You will be told not to eat or drink for a number of hours before the procedure, and you might need an overnight stay in the hospital beforehand. A consent form needs to be signed before the operation, and you will be talked through the procedure by someone on the medical team. Now is the time to ask any questions you have and flag up any needs you might have, for example, do you want to find out the baby’s sex yourself, or do you want to be told? And do you want to try to breastfeed straight away? Your midwife should be able to help you with any concerns.

The top of your pubic hair will need to be shaved before the Caesarean, so it might be a good idea to take care of this yourself at home, if you know when the procedure will be.

Are there other types of Caesarean?

Emergency and crash Caesareans won’t be planned and will probably take place once labour has started.

Emergency Caesareans usually take place if the baby is showing signs of distress or if labour is progressing very slowly. Epidurals can still be used in an emergency, but your partner may not be allowed to be present at the operation.

A crash Caesarean is an emergency when the baby needs to be delivered quickly, and the mother will probably be given a general anaesthetic. A mother might need a crash Caesarean if she shows signs of placental abruption, a prolapsed cord, or if the baby is showing severe signs of distress.

Recovery after a Caesarean

Most women will be able to walk again (if slowly) the day after they have had a Caesarean. The best thing to do is attempt walking as soon as you feel ready too. Each time you walk it will be less painful than before and the strength will slowly return to your lower body. You will probably be given pain relief drugs which will help with the initial stages of recovery. If you still have a catheter inserted, it may make it difficult to be fully mobile and to attend to your baby, but the more mobile you are, the quicker your recovery will be. It is also advisable to get moving as this will reduce the risk of blood clots forming -you will probably be given special socks or tights to wear during your hospital stay to reduce the risk still further.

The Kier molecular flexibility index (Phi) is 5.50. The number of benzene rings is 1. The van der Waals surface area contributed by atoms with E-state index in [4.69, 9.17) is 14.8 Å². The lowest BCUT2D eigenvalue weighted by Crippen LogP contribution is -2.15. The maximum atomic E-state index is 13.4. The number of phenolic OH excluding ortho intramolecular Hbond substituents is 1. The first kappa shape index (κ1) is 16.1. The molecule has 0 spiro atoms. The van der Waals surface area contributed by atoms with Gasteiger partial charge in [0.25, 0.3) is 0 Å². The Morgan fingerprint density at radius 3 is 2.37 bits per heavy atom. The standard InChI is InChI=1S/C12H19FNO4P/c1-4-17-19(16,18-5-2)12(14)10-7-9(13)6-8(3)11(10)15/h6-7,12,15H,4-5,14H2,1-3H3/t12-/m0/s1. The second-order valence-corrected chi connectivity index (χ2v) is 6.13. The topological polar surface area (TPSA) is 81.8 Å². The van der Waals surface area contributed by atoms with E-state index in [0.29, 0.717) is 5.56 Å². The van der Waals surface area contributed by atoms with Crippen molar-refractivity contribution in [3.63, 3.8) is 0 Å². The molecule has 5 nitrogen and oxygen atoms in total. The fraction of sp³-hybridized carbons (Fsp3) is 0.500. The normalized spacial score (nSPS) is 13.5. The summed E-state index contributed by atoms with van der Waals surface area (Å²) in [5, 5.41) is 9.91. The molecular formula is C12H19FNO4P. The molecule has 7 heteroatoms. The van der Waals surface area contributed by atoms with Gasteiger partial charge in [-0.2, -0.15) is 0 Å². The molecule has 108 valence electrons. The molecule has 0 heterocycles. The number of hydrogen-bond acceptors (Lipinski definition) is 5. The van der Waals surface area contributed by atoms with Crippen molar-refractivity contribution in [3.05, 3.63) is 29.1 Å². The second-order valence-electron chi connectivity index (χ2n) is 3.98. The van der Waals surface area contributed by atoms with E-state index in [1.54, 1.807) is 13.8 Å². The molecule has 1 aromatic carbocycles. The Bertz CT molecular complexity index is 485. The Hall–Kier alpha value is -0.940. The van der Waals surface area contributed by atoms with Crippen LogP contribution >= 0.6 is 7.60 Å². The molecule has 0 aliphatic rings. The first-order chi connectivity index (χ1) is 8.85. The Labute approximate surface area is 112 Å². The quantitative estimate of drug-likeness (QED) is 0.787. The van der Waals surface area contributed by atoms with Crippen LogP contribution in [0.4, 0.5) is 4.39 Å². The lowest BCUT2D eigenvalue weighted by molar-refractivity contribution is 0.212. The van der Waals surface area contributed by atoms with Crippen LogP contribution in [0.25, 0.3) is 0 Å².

How you will feel emotionally

Lots of women feel disappointed after having a Caesarean, especially if they didn't even go into labour (if they had an elective Caesarean for a medical reason such as the baby being in the breech position, for example). This may be because they feel as if they missed out on the "true" birth experience. But studies show that there is no difference in the bonding process between mums who delivered their baby vaginally and those who have had a Caesarean birth.

A Caesarean is a major operation and it can be tough recovering from one while looking after a helpless newborn. Ensure that any visitors know that you need time to recover from the operation, and keep guests to a minimum in the early days.

If you are feeling disappointed that you didn't have a vaginal birth, remember that your Caesarean happened for a reason. That was the way your baby was meant to come into the world and you will have your own special memories of this time. The scar you receive is likely to be very small and just below your bikini line so you will still get into a tiny bikini (if you are brave enough!). Lots of women like their Caesarean scars as it is a reminder of their status as a parent.

Also bear in mind that just because you have had a Caesarean does not necessarily mean you will have to have one the next time.